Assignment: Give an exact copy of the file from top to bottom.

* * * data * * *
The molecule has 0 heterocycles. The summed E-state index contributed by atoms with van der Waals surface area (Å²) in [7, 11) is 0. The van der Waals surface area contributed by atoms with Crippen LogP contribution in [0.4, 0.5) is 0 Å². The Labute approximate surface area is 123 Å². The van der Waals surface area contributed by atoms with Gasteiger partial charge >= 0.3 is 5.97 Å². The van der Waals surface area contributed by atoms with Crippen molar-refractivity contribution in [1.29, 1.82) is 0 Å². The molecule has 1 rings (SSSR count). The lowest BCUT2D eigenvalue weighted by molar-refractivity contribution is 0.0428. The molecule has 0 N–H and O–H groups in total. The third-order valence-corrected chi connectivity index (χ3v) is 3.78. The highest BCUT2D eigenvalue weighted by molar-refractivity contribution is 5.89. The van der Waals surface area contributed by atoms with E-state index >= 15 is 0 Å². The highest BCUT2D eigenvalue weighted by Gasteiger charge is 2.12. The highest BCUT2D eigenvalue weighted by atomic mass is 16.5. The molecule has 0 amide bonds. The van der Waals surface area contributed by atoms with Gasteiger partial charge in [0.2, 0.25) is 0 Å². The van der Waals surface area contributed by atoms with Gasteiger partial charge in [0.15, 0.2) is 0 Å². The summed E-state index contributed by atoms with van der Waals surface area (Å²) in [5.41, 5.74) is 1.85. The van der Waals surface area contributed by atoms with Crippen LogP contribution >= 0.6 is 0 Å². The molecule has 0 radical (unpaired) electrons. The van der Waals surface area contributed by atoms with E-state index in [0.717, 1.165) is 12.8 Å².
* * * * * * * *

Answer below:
The molecule has 0 heterocycles. The summed E-state index contributed by atoms with van der Waals surface area (Å²) in [7, 11) is 0. The van der Waals surface area contributed by atoms with Crippen LogP contribution in [0.4, 0.5) is 0 Å². The Labute approximate surface area is 123 Å². The van der Waals surface area contributed by atoms with Gasteiger partial charge >= 0.3 is 5.97 Å². The van der Waals surface area contributed by atoms with Crippen molar-refractivity contribution in [1.29, 1.82) is 0 Å². The molecule has 1 rings (SSSR count). The lowest BCUT2D eigenvalue weighted by molar-refractivity contribution is 0.0428. The molecule has 0 N–H and O–H groups in total. The third-order valence-corrected chi connectivity index (χ3v) is 3.78. The highest BCUT2D eigenvalue weighted by molar-refractivity contribution is 5.89. The van der Waals surface area contributed by atoms with E-state index >= 15 is 0 Å². The highest BCUT2D eigenvalue weighted by Gasteiger charge is 2.12. The highest BCUT2D eigenvalue weighted by atomic mass is 16.5. The molecule has 0 amide bonds. The van der Waals surface area contributed by atoms with Gasteiger partial charge in [0.2, 0.25) is 0 Å². The van der Waals surface area contributed by atoms with Gasteiger partial charge in [0.15, 0.2) is 0 Å². The summed E-state index contributed by atoms with van der Waals surface area (Å²) in [5.41, 5.74) is 1.85. The van der Waals surface area contributed by atoms with Crippen LogP contribution >= 0.6 is 0 Å². The molecule has 0 radical (unpaired) electrons. The van der Waals surface area contributed by atoms with E-state index in [0.717, 1.165) is 12.8 Å².